Meet Anne Reitsema: our new CEO

Anne is a leading voice and practitioner in the global humanitarian sector. Over the past twenty years, she has led humanitarian responses in Darfur, Somalia, Angola, Northern Uganda, and South Sudan. Most recently, as International Director, she oversaw all Medair’s country programs in the Middle East, Central Asia, Europe, and Africa. Anne also serves on the Global Emergency Directors Group.

We are excited to announce that Anne Reitsema has been appointed Medair’s new CEO, the fifth person to hold this responsibility since our beginning in 1989. It was a privilege to have the opportunity to catch up with her as she embarks on this new chapter in her humanitarian journey.



Anne, tell us a little bit about yourself.

I was born in South Africa to a Dutch father and an American mother who were both actively involved in building relationships and restoring hope in the Zulu community. Growing up with five other siblings and some additional young people staying in our home, I discovered the joy that comes from a life experienced together— coming to terms with the world and discussing our discoveries over long dinners, hiking in the mountains, and delighting in the beauty of creation. To this day, my family continues to be a great source of encouragement and inspiration.

When I was 11 years old, our community was rocked by extreme conflict that lasted 10 years. A number of the young Zulus in our church who were very close to my family were killed. The first-hand experience of these clashes impacted me in a very personal way and birthed a passion to come alongside communities affected by conflicts.


Out of your life experience birthed a passion to serve conflict affected communities – How did you turn this passion into a career?

When I was 18, I decided to study social work, psychology, and community development. After graduating, I moved to the United States to pursue a master’s degree in counseling. Although I was a full-time student, I continued working in child protection and was able to complete part of my studies by extension from the UK. I honestly don’t know how I managed it! I ended up with just enough money in my bank account to pay for my vaccinations and the flight to my first assignment with Medair in 2004.


When did you first hear about Medair ?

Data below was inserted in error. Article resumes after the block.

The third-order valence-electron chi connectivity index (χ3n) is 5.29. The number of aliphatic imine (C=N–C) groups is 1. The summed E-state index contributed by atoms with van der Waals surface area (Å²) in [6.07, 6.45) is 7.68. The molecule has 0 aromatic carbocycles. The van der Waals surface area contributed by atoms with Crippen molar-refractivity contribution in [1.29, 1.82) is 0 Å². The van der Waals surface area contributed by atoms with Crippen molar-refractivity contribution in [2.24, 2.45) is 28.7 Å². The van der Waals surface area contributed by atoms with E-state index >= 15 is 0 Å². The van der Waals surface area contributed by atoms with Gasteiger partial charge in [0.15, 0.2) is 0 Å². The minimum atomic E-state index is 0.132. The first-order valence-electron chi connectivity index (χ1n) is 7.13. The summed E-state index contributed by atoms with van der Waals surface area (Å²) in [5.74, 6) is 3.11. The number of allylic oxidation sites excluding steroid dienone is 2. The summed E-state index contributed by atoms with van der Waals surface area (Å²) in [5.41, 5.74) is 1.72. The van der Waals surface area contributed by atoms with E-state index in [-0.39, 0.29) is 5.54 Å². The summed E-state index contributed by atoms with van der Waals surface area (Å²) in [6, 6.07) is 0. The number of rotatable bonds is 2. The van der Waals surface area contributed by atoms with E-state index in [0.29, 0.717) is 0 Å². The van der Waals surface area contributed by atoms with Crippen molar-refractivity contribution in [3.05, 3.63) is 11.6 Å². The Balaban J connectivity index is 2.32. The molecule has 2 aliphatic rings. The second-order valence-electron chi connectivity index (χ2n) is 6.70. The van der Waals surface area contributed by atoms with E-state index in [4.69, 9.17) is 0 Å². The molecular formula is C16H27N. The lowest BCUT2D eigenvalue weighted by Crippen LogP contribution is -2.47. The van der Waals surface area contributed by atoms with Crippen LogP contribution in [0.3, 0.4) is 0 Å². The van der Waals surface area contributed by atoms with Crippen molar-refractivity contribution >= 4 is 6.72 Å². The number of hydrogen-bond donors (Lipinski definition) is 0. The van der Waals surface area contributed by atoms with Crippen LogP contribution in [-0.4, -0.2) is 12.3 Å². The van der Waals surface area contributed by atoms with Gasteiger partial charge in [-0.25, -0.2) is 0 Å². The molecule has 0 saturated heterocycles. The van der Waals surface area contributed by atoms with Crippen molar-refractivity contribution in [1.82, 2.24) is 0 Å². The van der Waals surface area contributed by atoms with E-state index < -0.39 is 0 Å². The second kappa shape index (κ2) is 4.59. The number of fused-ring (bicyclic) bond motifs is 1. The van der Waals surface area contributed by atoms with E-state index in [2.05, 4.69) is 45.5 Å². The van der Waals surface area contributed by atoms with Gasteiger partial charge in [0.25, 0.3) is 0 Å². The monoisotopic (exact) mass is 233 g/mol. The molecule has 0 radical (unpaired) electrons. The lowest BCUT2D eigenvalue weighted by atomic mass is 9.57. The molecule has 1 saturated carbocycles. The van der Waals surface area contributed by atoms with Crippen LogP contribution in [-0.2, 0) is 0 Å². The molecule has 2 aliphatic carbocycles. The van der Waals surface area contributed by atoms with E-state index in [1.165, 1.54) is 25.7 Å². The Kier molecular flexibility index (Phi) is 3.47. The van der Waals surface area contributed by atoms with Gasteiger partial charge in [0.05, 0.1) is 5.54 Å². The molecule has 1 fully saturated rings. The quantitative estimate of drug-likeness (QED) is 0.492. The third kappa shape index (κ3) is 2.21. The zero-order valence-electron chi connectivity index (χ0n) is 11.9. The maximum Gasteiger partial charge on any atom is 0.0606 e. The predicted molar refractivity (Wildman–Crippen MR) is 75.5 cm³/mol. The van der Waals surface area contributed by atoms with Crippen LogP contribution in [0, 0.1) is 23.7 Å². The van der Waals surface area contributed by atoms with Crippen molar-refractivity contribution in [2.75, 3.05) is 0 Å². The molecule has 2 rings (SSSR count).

I first heard about Medair through a friend of my brother’s. After graduating, I started looking for an organization that recognized the importance of modeling restoration and reconciliation through relationships. I also wanted to integrate my Christian faith into my work, as it was and is the lens through which I see the inherent value of people. When I mentioned this to my brother, he set up a meeting with a friend of his who was working for Medair. I left that encounter convinced that Medair was exactly what I was looking for and I never looked back!

“I was passionate about supporting conflict-affected communities and started looking for an organization that recognized the importance of modeling restoration and reconciliation through relationships.”

I initially joined intending to draw from my expertise in psychology to support the mental health sector. I very quickly ended up in leadership positions where I used my psychosocial training in a different capacity. My background in counseling proved extremely helpful as I led teams. One of the things I remain passionate about to this day is seeing groups of people thrive, grow in their effectiveness and their trust in one another, and most importantly, experience increasing joy in what they have to offer.


What are some ways in which you have personally experienced joy under difficult circumstances?

In all the projects that I was a part of, we embraced rhythms of celebration and reflection. We made a point of carving out time once a quarter to rejoice over our successes, answers to prayer, and breakthroughs, but also to process the challenges faced and to grieve our losses. We would physically draw all these events on a timeline to have a visual reminder of them.